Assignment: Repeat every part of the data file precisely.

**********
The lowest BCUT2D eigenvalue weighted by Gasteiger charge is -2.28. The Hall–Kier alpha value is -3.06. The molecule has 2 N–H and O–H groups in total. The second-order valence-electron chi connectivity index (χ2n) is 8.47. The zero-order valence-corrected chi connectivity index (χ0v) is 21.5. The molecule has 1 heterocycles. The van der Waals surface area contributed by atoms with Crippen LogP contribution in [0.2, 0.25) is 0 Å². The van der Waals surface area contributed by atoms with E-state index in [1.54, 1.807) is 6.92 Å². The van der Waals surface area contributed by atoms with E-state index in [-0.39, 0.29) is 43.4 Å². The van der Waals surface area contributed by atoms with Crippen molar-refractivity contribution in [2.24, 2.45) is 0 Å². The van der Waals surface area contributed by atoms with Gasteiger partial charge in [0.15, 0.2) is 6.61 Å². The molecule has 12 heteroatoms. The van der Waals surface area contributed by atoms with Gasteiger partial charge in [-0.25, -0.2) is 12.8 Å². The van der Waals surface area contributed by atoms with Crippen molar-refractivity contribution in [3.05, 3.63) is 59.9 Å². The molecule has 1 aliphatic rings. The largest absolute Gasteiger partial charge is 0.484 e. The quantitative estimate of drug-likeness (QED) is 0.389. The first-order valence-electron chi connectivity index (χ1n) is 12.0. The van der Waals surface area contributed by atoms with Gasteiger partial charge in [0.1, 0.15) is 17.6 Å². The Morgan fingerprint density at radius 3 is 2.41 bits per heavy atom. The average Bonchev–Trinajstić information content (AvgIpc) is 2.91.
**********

The lowest BCUT2D eigenvalue weighted by Gasteiger charge is -2.28. The Hall–Kier alpha value is -3.06. The molecule has 2 N–H and O–H groups in total. The second-order valence-electron chi connectivity index (χ2n) is 8.47. The zero-order valence-corrected chi connectivity index (χ0v) is 21.5. The molecule has 1 heterocycles. The van der Waals surface area contributed by atoms with Crippen LogP contribution in [0.2, 0.25) is 0 Å². The van der Waals surface area contributed by atoms with E-state index in [1.54, 1.807) is 6.92 Å². The van der Waals surface area contributed by atoms with E-state index in [-0.39, 0.29) is 43.4 Å². The van der Waals surface area contributed by atoms with Crippen molar-refractivity contribution in [2.24, 2.45) is 0 Å². The van der Waals surface area contributed by atoms with Gasteiger partial charge in [0.15, 0.2) is 6.61 Å². The molecule has 12 heteroatoms. The van der Waals surface area contributed by atoms with Gasteiger partial charge in [-0.25, -0.2) is 12.8 Å². The van der Waals surface area contributed by atoms with Crippen molar-refractivity contribution in [3.05, 3.63) is 59.9 Å². The molecule has 1 aliphatic rings. The largest absolute Gasteiger partial charge is 0.484 e. The quantitative estimate of drug-likeness (QED) is 0.389. The first-order valence-electron chi connectivity index (χ1n) is 12.0. The van der Waals surface area contributed by atoms with Gasteiger partial charge in [0.1, 0.15) is 17.6 Å². The Morgan fingerprint density at radius 3 is 2.41 bits per heavy atom. The average Bonchev–Trinajstić information content (AvgIpc) is 2.91.